Rochester Drug Crimes Defense Attorney

Drug Crimes in Minnesota

In 2016, Minnesota passed comprehensive drug-law reforms. They repealed many of the harshest mandatory-minimum sentences. But even after the reforms, almost all Minnesota drug crimes are felonies and must be taken seriously.

There are five degrees of controlled substance crime. Generally, the state decides which level to charge based on the weight of the drugs and whether there was intent to sell. The punishments can also be more severe if there are aggravating factors, such as a firearm. The levels of drug crimes are:

  • First-degree drug crimes. These are the worst, and even first-time offenders typically go to prison. Selling more than ten grams (about a third of an ounce) of heroin would be an example of a first-degree drug crime.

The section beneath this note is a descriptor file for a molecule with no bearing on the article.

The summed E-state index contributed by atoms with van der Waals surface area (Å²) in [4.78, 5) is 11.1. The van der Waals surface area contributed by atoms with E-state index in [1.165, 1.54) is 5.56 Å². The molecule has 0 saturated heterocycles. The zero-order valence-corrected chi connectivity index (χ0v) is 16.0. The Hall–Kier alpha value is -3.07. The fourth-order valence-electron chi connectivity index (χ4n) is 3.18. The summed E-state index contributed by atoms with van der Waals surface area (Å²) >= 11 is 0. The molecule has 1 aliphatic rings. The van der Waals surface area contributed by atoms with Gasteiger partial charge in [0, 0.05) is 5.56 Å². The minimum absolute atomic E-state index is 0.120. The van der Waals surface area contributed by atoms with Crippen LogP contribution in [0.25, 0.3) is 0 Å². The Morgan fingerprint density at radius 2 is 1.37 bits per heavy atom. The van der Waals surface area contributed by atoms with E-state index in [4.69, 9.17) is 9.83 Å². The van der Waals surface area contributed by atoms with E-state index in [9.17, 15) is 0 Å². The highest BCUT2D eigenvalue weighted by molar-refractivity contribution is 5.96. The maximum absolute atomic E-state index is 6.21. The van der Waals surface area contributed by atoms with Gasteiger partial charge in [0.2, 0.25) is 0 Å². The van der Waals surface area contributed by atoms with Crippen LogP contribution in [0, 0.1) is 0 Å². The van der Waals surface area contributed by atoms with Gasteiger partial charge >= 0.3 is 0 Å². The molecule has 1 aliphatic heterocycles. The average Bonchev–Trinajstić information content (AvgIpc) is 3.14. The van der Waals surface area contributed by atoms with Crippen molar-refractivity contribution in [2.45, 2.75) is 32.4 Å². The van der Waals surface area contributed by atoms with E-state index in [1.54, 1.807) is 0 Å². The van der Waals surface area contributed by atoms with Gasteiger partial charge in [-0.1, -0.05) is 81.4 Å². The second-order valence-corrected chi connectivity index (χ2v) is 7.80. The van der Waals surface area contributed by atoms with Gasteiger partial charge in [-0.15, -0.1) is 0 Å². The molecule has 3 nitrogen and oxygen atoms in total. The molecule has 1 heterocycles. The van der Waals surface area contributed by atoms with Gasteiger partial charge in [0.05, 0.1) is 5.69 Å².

• Second-degree drug crimes. These are very serious, but not as bad as first-degree. Possessing—but not selling—an ounce of methamphetamine would be an example of a second-degree drug crime.
  • Third-degree drug crimes. With these crimes, it can make a difference whether you are accused of selling drugs or merely possessing them. Third-degree drug sale is one of the more common charges because it covers any sale of most street drugs, no matter what the weight.
  • Fourth-degree drug crimes. These charges are somewhat rare. The fourth-degree law generally is not used to address the Schedule I drugs we often read about in the newspaper. It is more likely to be invoked for the unlawful sale of prescription drugs.
  • Fifth-degree drug crimes. These are the lowest and most common type of drug crimes. After the reforms, there are a few situations where they may be a gross misdemeanor. But for the most part, fifth-degree drug crimes are still felonies and should be treated seriously.

There are a variety of other drug crimes in the statute books. But these five are generally most common.

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